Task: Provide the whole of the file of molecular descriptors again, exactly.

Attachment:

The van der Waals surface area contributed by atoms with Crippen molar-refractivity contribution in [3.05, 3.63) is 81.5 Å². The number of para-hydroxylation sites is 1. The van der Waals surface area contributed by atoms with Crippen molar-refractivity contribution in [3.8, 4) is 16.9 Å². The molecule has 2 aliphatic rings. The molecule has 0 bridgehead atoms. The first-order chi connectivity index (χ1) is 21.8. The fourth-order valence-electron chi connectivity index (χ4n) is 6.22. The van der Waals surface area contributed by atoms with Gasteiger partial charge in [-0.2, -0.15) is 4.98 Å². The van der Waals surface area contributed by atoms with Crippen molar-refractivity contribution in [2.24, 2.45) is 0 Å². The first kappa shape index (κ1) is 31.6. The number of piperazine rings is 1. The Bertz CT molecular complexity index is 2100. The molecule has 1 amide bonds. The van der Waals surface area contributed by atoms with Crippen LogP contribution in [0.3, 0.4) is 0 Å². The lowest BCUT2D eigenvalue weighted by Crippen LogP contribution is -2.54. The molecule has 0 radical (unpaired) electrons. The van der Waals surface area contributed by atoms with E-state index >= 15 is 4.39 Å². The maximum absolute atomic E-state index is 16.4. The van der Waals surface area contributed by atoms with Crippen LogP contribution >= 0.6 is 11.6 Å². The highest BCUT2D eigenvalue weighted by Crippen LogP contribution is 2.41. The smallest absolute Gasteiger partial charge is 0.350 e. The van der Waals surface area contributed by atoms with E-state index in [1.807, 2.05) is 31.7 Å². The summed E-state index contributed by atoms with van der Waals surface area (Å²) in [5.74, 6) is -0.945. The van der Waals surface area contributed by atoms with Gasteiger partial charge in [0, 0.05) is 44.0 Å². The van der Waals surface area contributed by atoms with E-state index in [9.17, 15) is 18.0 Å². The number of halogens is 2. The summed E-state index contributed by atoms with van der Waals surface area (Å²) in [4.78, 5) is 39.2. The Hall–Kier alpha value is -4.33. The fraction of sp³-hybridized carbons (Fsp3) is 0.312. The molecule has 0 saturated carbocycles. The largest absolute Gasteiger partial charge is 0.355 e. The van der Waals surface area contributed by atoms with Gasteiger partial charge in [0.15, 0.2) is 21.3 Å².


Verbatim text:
The van der Waals surface area contributed by atoms with Crippen molar-refractivity contribution in [3.05, 3.63) is 81.5 Å². The number of para-hydroxylation sites is 1. The van der Waals surface area contributed by atoms with Crippen molar-refractivity contribution in [3.8, 4) is 16.9 Å². The molecule has 2 aliphatic rings. The molecule has 0 bridgehead atoms. The first-order chi connectivity index (χ1) is 21.8. The fourth-order valence-electron chi connectivity index (χ4n) is 6.22. The van der Waals surface area contributed by atoms with Gasteiger partial charge in [-0.2, -0.15) is 4.98 Å². The van der Waals surface area contributed by atoms with Crippen molar-refractivity contribution in [2.24, 2.45) is 0 Å². The first kappa shape index (κ1) is 31.6. The number of piperazine rings is 1. The Bertz CT molecular complexity index is 2100. The molecule has 1 amide bonds. The van der Waals surface area contributed by atoms with Crippen LogP contribution in [0.3, 0.4) is 0 Å². The lowest BCUT2D eigenvalue weighted by Crippen LogP contribution is -2.54. The molecule has 0 radical (unpaired) electrons. The van der Waals surface area contributed by atoms with E-state index >= 15 is 4.39 Å². The maximum absolute atomic E-state index is 16.4. The van der Waals surface area contributed by atoms with Crippen LogP contribution >= 0.6 is 11.6 Å². The highest BCUT2D eigenvalue weighted by Crippen LogP contribution is 2.41. The smallest absolute Gasteiger partial charge is 0.350 e. The van der Waals surface area contributed by atoms with E-state index in [1.807, 2.05) is 31.7 Å². The summed E-state index contributed by atoms with van der Waals surface area (Å²) in [5.74, 6) is -0.945. The van der Waals surface area contributed by atoms with Gasteiger partial charge in [0, 0.05) is 44.0 Å². The van der Waals surface area contributed by atoms with E-state index in [9.17, 15) is 18.0 Å². The number of halogens is 2. The summed E-state index contributed by atoms with van der Waals surface area (Å²) in [4.78, 5) is 39.2. The Hall–Kier alpha value is -4.33. The fraction of sp³-hybridized carbons (Fsp3) is 0.312. The molecule has 0 saturated carbocycles. The largest absolute Gasteiger partial charge is 0.355 e. The van der Waals surface area contributed by atoms with Gasteiger partial charge in [0.15, 0.2) is 21.3 Å².